Refiloe (on the right) arrived last Friday, just two weeks old and weighing 2.3 kg. As has happened quite often recently, the mother unfortunately passed away during birth. We will keep her here as the outreach teams contact other family members in search of a suitable home. I was informed yesterday of our newest arrival, Retsepile, by Nthabeleng yelling that I 'have another one'. He is 18 months old and extremely malnourished, weighing only 5.3 kg. He is HIV+ and will be starting ART on Monday. Paballo, who arrived last week, is eating for two now and even smiling when you rub her bulging belly. Ntseliseng, a staff favorite, went home last week after making a truly remarkable transformation. I hope everyone is doing well and lets hope the good fortune continues here at the safehome.

All the best,

Wednesday, September 8, 2010

New Arrivals

I haven't posted in a while because I am currently in the U.S. visiting family and friends.

But, Eric, our new fellow, sent me an update yesterday on the safe-home's two newest residents, Retsepile, far left, and Paballo:

Yesterday was a busy day here at the safehome. In addition to the usual crying, laughing and howling wind, there was added noise thanks to two new arrivals.

Early in the morning, before heading out on outreach, Matello was at the hospital and met a man who obviously needed some support. His wife had just given birth to a baby girl on Friday. The mother unfortunately passed away shortly after birth, leaving the father unsure what to do and needing to make funeral arrangements. Their first two babies together died shortly after birth and the father turned to TTL asking to make sure this one doesn't die as well. So we have welcomed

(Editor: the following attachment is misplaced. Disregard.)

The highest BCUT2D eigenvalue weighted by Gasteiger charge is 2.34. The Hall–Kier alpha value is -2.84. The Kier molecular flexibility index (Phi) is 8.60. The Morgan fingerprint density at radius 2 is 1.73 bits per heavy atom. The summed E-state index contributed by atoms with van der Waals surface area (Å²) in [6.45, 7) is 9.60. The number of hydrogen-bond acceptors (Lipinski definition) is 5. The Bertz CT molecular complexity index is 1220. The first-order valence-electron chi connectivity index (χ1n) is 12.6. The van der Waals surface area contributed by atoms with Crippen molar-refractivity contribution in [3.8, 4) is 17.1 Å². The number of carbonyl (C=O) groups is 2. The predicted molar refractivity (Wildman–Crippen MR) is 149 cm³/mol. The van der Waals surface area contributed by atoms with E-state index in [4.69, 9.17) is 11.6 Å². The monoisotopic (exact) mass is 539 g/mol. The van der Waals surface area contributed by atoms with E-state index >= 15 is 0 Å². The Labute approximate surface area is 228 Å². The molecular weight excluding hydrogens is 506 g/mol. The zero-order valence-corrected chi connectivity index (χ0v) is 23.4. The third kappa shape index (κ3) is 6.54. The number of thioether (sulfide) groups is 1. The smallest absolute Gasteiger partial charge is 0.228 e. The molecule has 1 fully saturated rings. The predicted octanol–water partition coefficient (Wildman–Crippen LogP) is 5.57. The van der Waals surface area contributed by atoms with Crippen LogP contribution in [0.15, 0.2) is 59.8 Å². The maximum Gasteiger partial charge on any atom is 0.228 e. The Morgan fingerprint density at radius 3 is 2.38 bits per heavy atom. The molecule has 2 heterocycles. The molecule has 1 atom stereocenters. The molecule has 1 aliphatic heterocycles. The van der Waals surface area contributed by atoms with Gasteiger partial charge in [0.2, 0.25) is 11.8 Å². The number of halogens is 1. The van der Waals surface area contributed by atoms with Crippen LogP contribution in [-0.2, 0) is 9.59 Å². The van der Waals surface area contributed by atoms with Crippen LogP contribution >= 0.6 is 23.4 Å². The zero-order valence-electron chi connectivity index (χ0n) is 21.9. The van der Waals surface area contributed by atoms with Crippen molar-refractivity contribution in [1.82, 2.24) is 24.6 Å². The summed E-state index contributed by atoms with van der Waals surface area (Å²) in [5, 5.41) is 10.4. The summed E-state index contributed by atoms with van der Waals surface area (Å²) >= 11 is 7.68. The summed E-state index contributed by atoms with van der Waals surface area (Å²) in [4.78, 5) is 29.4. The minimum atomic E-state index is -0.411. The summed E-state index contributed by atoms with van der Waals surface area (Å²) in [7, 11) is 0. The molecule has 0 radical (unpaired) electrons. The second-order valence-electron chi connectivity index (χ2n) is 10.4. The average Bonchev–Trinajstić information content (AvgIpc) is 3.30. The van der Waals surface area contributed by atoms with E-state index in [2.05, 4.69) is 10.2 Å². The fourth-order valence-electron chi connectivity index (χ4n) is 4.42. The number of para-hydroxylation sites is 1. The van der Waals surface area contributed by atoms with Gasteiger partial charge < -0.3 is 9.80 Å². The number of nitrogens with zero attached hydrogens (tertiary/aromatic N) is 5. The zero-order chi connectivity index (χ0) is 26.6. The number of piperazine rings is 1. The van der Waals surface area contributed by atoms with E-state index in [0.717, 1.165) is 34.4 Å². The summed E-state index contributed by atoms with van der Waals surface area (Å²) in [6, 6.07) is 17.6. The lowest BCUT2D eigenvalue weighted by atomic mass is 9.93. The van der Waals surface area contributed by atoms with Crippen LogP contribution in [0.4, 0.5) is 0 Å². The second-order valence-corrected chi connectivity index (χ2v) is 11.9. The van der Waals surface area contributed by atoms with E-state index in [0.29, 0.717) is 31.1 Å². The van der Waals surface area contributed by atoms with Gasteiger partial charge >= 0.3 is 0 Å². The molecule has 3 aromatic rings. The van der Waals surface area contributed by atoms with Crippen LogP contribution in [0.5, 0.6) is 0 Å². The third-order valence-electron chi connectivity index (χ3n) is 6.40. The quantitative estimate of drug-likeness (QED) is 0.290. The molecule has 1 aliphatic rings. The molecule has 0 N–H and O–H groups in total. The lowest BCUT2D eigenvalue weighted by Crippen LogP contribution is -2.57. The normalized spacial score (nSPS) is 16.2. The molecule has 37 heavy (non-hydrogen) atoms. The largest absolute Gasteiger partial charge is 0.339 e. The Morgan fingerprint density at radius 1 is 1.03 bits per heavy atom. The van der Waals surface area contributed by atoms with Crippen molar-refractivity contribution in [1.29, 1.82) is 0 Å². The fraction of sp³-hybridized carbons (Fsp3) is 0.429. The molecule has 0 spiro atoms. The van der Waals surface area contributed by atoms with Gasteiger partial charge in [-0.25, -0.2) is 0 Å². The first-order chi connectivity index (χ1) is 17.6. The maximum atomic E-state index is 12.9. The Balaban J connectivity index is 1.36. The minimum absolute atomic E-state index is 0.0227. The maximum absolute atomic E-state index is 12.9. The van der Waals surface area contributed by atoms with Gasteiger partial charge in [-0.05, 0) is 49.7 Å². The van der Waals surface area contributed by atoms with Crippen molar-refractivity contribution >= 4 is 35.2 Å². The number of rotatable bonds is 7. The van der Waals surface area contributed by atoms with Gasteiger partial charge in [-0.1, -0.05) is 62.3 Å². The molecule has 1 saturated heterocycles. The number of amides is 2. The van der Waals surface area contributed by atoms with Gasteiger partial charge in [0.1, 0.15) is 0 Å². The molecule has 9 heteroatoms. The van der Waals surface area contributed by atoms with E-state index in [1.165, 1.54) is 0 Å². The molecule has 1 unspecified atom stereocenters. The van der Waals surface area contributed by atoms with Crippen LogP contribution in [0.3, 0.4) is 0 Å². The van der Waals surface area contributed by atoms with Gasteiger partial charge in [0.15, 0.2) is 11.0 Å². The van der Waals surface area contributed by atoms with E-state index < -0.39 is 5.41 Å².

Retsepile to the safehome. She weighs 2.6 kg, is eating and appears healthy.

Shortly after lunch we received our second surprise of the day. A young mother showed up at TTL with her 16 month old daughter.
Paballo is so malnourished. At 66.5 cm, she weighs just 4.7 kg. The child had been suffering from diarrhea and was taken to the hospital. The child was discharged from the hospital, even as the diarrhea continued and the child lost still more weight. So the mother brought her here and we decided to keep her in hopes of seeing some improvement. The diarrhea has stopped today and the next challenge is getting her to eat.

I have included photos taken this morning and I will keep you updated on our progress here.

All the best,